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7 Options: Storing Inventory

Posted by On 31-01-2022
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Storing Inventory: 7 Options to Explore

The global pandemic highlighted how important it is to have warehousing services in Canada, and within the same province if possible. When the international supply chain functions optimally, there aren’t delays in receiving necessary products, so companies could place smaller orders more frequently.

If that flow is interrupted, however, whether by a trade embargo or public health restrictions on transportation, having goods in bulk stored domestically is important. Businesses that accommodate proper inventory practices can perform well during times of shortage, since the demand is high and supply is otherwise low.

Warehousing Services in Canada – Choosing the Best Approach

Different products have unique storage requirements, ranging from freezing food products to protecting electronics from damage. From the shape to the quantity to the weight of the inventory, finding the right warehousing services in Canada is about more than price and proximity; it’s also about finding the most effective way to actually store your goods. If you’re reconsidering your inventory storage approach, these 7 options you must consider:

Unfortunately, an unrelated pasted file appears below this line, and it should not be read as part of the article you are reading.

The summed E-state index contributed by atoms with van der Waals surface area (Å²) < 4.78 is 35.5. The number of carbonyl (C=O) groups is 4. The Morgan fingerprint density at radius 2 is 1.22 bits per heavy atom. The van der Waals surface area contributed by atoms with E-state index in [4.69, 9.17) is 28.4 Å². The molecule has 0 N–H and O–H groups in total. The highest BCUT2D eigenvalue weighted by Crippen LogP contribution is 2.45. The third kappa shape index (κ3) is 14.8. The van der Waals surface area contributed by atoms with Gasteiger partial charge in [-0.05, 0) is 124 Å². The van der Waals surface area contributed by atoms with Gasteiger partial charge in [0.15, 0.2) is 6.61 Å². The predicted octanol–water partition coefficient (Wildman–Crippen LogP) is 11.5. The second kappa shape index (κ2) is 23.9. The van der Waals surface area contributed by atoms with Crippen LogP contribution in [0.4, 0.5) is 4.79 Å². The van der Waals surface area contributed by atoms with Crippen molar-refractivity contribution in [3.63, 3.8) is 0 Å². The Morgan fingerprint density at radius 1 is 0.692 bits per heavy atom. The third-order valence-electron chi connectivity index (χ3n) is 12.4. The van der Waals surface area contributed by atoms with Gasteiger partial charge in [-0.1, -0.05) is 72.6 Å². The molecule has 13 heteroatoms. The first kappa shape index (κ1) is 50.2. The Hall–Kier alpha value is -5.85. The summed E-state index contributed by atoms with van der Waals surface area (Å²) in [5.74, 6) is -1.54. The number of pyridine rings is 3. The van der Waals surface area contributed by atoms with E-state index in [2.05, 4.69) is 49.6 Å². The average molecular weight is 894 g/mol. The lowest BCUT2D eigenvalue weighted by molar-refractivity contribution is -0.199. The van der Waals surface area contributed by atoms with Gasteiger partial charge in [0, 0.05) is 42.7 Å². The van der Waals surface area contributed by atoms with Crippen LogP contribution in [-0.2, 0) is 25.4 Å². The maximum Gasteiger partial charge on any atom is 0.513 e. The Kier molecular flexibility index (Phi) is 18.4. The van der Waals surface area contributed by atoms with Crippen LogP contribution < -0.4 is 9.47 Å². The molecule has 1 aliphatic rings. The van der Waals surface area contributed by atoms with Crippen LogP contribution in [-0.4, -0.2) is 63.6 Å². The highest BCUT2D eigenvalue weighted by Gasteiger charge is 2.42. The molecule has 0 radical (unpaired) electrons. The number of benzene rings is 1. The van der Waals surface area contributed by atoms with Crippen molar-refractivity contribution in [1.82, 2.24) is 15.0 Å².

7 Options for Storing Inventory

  • Cold storage

Properly maintaining food and medical products often requires cold storage facilities. Diligent inventory management ensures that the products rotate at the correct pace, thus avoiding waste and product damage. By maintaining cold facilities (usually freezers or fridges), you can store your supplies. Every product, from microprocessors to ice cream, has specific storage demands in terms of heat, humidity, and light. 

Cold storage maintains a low-temperature environment that relies on automated sensors to detect small temperature changes and correct them, thus ensuring environmental continuity. Because of the high overheads to run this type of warehousing, however, while it’s a necessary service, it’s also an expensive one.

  • Point-of-use storage

Large-scale, repeated production often relies on point-of-use approaches, where you place inventory with users directly, circumventing warehouses and ensuring that employees and/or customers can get inventory at any time. This was a popular approach during periods of economic prosperity, where companies could rely on regular shipping. With the transportation uncertainty of today, though, most companies opt for warehouses to ensure sufficient inventory.

If you make small purchase orders or run on drop-shipping, then point-of-use makes sense. Any larger-scale operations require a more nuanced inventory control approach. 

  • Dry storage 

A great many products require dry environments to store products. It avoids issues with rust on the products, corrosion of technology, and mould or mildew on food and clothing products. To prevent this, quality warehouses in Canada protect against moisture using mechanized dehumidifiers. By testing the humidity at regular intervals, the sensors determine how to proceed (increase or decrease moisture) and execute that function automatically.

Dry storage considers factors like ventilation, brightness, and hygiene to avoid pathogens and secure inventory. To run properly, the warehouse requires specific certificates to prove adequate facilities. Check that your warehouse has the necessary licenses to provide the storage you need (including controlled substances such as medicine or energy products).